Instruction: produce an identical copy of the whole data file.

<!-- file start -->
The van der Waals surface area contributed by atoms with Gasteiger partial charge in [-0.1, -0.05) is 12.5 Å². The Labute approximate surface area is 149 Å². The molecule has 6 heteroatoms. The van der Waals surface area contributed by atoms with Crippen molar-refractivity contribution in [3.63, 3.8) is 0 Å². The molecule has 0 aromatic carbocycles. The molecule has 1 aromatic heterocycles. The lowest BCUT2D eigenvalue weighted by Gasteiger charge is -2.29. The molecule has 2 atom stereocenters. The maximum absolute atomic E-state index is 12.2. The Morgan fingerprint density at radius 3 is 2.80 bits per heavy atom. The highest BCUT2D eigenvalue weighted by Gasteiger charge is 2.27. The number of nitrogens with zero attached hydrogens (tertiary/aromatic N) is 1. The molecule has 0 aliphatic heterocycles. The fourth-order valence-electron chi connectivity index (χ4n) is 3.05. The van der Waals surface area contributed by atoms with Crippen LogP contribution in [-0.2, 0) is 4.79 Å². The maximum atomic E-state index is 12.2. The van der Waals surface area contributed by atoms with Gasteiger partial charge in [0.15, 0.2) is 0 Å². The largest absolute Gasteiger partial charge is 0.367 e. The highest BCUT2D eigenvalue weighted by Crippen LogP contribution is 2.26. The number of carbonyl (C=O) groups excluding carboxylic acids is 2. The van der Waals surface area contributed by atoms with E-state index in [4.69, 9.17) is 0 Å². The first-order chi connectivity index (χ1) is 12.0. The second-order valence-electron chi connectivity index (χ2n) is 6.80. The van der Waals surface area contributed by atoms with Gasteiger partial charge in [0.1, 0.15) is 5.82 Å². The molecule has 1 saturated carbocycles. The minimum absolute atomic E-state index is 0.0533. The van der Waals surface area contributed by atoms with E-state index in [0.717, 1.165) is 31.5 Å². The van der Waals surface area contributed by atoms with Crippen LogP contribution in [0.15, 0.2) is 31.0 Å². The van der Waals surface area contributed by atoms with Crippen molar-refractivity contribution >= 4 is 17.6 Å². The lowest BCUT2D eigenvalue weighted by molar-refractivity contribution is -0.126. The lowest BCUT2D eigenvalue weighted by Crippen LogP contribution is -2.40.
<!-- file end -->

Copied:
The van der Waals surface area contributed by atoms with Gasteiger partial charge in [-0.1, -0.05) is 12.5 Å². The Labute approximate surface area is 149 Å². The molecule has 6 heteroatoms. The van der Waals surface area contributed by atoms with Crippen molar-refractivity contribution in [3.63, 3.8) is 0 Å². The molecule has 0 aromatic carbocycles. The molecule has 1 aromatic heterocycles. The lowest BCUT2D eigenvalue weighted by Gasteiger charge is -2.29. The molecule has 2 atom stereocenters. The maximum absolute atomic E-state index is 12.2. The Morgan fingerprint density at radius 3 is 2.80 bits per heavy atom. The highest BCUT2D eigenvalue weighted by Gasteiger charge is 2.27. The number of nitrogens with zero attached hydrogens (tertiary/aromatic N) is 1. The molecule has 0 aliphatic heterocycles. The fourth-order valence-electron chi connectivity index (χ4n) is 3.05. The van der Waals surface area contributed by atoms with Crippen LogP contribution in [-0.2, 0) is 4.79 Å². The maximum atomic E-state index is 12.2. The van der Waals surface area contributed by atoms with Gasteiger partial charge in [0.15, 0.2) is 0 Å². The largest absolute Gasteiger partial charge is 0.367 e. The highest BCUT2D eigenvalue weighted by Crippen LogP contribution is 2.26. The number of carbonyl (C=O) groups excluding carboxylic acids is 2. The van der Waals surface area contributed by atoms with E-state index in [4.69, 9.17) is 0 Å². The first-order chi connectivity index (χ1) is 12.0. The second-order valence-electron chi connectivity index (χ2n) is 6.80. The van der Waals surface area contributed by atoms with Gasteiger partial charge in [0.1, 0.15) is 5.82 Å². The molecule has 1 saturated carbocycles. The minimum absolute atomic E-state index is 0.0533. The van der Waals surface area contributed by atoms with E-state index in [0.717, 1.165) is 31.5 Å². The van der Waals surface area contributed by atoms with Crippen LogP contribution in [0.15, 0.2) is 31.0 Å². The van der Waals surface area contributed by atoms with Crippen molar-refractivity contribution >= 4 is 17.6 Å². The lowest BCUT2D eigenvalue weighted by molar-refractivity contribution is -0.126. The lowest BCUT2D eigenvalue weighted by Crippen LogP contribution is -2.40.